Honey Boy, USA. Dir. Alma Ha’rel
93 mins

When child actor Otis isn’t on set charming audiences, he spends his time with his abusive father and guardian, an ex-rodeo-clown whose cocktail of drug- and alcohol-related problems leaves an indelible mark on his young, impressionable son. These traumatic memories have a major effect on Otis later on in life. This we witness in full detail—to the detriment to the film: it flips back and forth between a frame narrative, starring Lucas Hedges as the adult Otis, and the story of the younger Otis, played by Noah Jupe, whose performance (alongside Shia LeBeouf) is so strong that the narrative loses its charge when he’s not on screen. One major highlight is the perfectly choreographed miming scenes between Noah Jupe and FKA Twigs. Based on Shia LaBeouf’s own experiences, Honey Boyis also a heartfelt tribute. It succeeds because we recognise the complexity of the problems faced by Otis’ father. Although he often comes off as a monster, no one in the film is more troubled by that fact than he is. It’s no doubt because of the Alma Ha’rel’s sensitive treatment that the film was awarded a Special Jury Prize for Vision and Craft.

Still from The Farewell.

The Farewell, USA and China. Dir. Lulu Wang
98 mins

At root, The Farewellis a comic exploration of the differences between Chinese and American cultures. Chinese-born American-raised Billi (played by American rapper Awkwafina) is shocked to learn that her family in China do not intend to tell her beloved grandma the results of a recent medical test, which indicate she only has three months left to live. Despite her reluctance, she plays along. Cue: a series of near mishaps and comic attempts to hide the secret from the dying (yet peculiarly full-of-life) matriarch. The Farewell isn’t just a comedy with a classic comic narrative conceit.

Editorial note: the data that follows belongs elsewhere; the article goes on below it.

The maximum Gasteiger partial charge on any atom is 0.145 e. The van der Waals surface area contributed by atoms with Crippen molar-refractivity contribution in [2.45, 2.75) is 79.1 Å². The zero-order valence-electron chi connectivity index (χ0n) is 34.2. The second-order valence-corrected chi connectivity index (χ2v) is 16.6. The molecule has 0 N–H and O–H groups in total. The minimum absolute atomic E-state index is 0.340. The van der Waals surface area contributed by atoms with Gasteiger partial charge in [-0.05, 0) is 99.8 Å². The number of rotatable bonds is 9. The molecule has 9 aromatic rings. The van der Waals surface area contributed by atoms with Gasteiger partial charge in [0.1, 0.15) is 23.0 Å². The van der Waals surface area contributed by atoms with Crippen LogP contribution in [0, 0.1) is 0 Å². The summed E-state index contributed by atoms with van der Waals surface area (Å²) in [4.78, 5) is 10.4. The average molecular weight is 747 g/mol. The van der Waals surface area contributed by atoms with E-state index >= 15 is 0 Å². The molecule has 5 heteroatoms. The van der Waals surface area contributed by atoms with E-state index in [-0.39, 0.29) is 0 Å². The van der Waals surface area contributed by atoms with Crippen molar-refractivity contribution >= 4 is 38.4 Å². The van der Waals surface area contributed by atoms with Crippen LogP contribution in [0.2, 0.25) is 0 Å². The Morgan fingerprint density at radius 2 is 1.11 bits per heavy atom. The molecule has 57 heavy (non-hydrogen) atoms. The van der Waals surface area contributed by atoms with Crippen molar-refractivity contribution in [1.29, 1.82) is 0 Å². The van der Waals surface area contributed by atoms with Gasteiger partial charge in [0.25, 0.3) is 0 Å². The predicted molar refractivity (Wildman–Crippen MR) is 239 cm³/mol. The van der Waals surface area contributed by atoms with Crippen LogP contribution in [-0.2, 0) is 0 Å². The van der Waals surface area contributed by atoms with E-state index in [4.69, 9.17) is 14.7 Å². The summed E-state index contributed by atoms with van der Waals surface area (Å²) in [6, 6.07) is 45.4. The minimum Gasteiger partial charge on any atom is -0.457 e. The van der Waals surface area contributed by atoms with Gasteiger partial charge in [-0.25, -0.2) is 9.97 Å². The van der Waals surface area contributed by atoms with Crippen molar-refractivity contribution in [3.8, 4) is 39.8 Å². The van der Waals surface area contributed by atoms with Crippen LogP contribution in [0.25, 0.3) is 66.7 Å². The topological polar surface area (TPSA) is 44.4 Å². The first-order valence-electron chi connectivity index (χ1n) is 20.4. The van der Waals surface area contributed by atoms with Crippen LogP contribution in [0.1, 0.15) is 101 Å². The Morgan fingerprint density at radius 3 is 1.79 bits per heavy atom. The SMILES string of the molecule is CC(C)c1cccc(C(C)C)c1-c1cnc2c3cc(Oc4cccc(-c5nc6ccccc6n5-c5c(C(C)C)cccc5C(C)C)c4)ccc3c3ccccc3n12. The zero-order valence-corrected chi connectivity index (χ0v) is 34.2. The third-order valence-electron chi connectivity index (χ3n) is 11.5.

It’s a film concerned about how people in two strikingly different cultures approach one of the most profound challenges we all have to face: how to prepare for the death of a loved one. Billi soon realises that death is not an experience that only concerns the dying or deceased; it also happens to concern those around them, like their family and their friends, all of whom have to shoulder the burden. Writer-director Lulu Wang imbues her film with warmth and wit, while the uniformly excellent ensemble cast (with a breakout performance from Awkwafina) invites us to share this extended clan’s joy and sorrow – and to feel, for 98 minutes, at least –like a part of their family.

The Last Tree, UK. Dir. Shola Amoo
99 mins

Shola Amoo’s semi-autobiographical debut feature film documents the life of Femi, a young boy whose life takes a sharp turn when he moves to London, following an idyllic childhood in rural northern England. With a standout performance from lead actor Sam Adewunmi, the film interrogates what it means to live without a proper support network and shows just how easy it is to deviate off track when there’s no one to look out for you in a hostile city. The film feels very linear at times as it jumps forwards from A to B directly. The cost here, of course, is narrative depth. Still, The Last Tree was one of the best British feature films to be shown at Sundance 2019 and was eventually picked up by Picturehouse Entertainment U.K. after its premiere in Utah.

Christopher Webb

Lead Image:  Still from Honey Boy.